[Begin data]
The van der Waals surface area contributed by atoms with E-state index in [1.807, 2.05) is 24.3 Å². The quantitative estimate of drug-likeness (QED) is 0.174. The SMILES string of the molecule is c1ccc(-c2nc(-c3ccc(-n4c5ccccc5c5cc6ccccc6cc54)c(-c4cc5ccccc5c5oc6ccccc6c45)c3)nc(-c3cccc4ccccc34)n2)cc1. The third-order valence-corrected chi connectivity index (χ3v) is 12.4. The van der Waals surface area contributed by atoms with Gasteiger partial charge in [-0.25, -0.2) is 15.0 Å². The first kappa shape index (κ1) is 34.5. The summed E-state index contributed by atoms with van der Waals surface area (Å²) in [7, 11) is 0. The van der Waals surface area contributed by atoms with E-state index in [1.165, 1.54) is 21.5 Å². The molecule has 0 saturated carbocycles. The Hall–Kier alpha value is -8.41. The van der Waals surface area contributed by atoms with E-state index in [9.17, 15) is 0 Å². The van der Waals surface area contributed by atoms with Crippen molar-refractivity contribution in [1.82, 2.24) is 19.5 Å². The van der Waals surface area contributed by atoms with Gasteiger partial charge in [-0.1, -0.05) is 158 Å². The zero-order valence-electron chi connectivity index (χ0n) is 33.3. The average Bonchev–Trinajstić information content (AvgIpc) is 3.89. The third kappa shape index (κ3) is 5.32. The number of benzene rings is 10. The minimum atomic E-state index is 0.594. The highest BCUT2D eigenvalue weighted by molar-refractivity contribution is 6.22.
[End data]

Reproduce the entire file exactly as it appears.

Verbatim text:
The van der Waals surface area contributed by atoms with E-state index in [1.807, 2.05) is 24.3 Å². The quantitative estimate of drug-likeness (QED) is 0.174. The SMILES string of the molecule is c1ccc(-c2nc(-c3ccc(-n4c5ccccc5c5cc6ccccc6cc54)c(-c4cc5ccccc5c5oc6ccccc6c45)c3)nc(-c3cccc4ccccc34)n2)cc1. The third-order valence-corrected chi connectivity index (χ3v) is 12.4. The van der Waals surface area contributed by atoms with Gasteiger partial charge in [-0.25, -0.2) is 15.0 Å². The first kappa shape index (κ1) is 34.5. The summed E-state index contributed by atoms with van der Waals surface area (Å²) in [7, 11) is 0. The van der Waals surface area contributed by atoms with E-state index in [1.165, 1.54) is 21.5 Å². The molecule has 0 saturated carbocycles. The Hall–Kier alpha value is -8.41. The van der Waals surface area contributed by atoms with E-state index in [9.17, 15) is 0 Å². The van der Waals surface area contributed by atoms with Crippen molar-refractivity contribution in [1.82, 2.24) is 19.5 Å². The van der Waals surface area contributed by atoms with Gasteiger partial charge in [-0.1, -0.05) is 158 Å². The zero-order valence-electron chi connectivity index (χ0n) is 33.3. The average Bonchev–Trinajstić information content (AvgIpc) is 3.89. The third kappa shape index (κ3) is 5.32. The number of benzene rings is 10. The minimum atomic E-state index is 0.594. The highest BCUT2D eigenvalue weighted by molar-refractivity contribution is 6.22.